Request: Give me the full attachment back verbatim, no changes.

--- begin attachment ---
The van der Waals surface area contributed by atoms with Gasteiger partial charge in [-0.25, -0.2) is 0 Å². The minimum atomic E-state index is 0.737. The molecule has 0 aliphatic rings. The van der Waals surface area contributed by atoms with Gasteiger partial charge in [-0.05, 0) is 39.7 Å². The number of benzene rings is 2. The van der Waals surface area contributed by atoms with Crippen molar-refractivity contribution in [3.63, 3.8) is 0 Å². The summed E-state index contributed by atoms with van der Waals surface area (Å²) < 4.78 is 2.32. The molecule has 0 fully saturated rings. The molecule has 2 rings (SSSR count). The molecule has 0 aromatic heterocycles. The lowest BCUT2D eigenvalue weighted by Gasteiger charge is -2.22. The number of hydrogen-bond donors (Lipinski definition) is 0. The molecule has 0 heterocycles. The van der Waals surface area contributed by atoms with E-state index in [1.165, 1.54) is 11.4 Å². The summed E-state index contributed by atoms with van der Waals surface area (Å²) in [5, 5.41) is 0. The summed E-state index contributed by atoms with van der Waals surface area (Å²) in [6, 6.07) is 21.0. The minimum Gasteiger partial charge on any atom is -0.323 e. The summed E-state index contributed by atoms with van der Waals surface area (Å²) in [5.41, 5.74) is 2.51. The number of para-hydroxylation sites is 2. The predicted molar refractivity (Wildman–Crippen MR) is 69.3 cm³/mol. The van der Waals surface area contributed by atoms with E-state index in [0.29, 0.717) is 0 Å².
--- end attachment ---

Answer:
The van der Waals surface area contributed by atoms with Gasteiger partial charge in [-0.25, -0.2) is 0 Å². The minimum atomic E-state index is 0.737. The molecule has 0 aliphatic rings. The van der Waals surface area contributed by atoms with Gasteiger partial charge in [-0.05, 0) is 39.7 Å². The number of benzene rings is 2. The van der Waals surface area contributed by atoms with Crippen molar-refractivity contribution in [3.63, 3.8) is 0 Å². The summed E-state index contributed by atoms with van der Waals surface area (Å²) < 4.78 is 2.32. The molecule has 0 fully saturated rings. The molecule has 2 rings (SSSR count). The molecule has 0 aromatic heterocycles. The lowest BCUT2D eigenvalue weighted by Gasteiger charge is -2.22. The number of hydrogen-bond donors (Lipinski definition) is 0. The molecule has 0 heterocycles. The van der Waals surface area contributed by atoms with E-state index in [1.165, 1.54) is 11.4 Å². The summed E-state index contributed by atoms with van der Waals surface area (Å²) in [5, 5.41) is 0. The summed E-state index contributed by atoms with van der Waals surface area (Å²) in [6, 6.07) is 21.0. The minimum Gasteiger partial charge on any atom is -0.323 e. The summed E-state index contributed by atoms with van der Waals surface area (Å²) in [5.41, 5.74) is 2.51. The number of para-hydroxylation sites is 2. The predicted molar refractivity (Wildman–Crippen MR) is 69.3 cm³/mol. The van der Waals surface area contributed by atoms with E-state index in [0.29, 0.717) is 0 Å².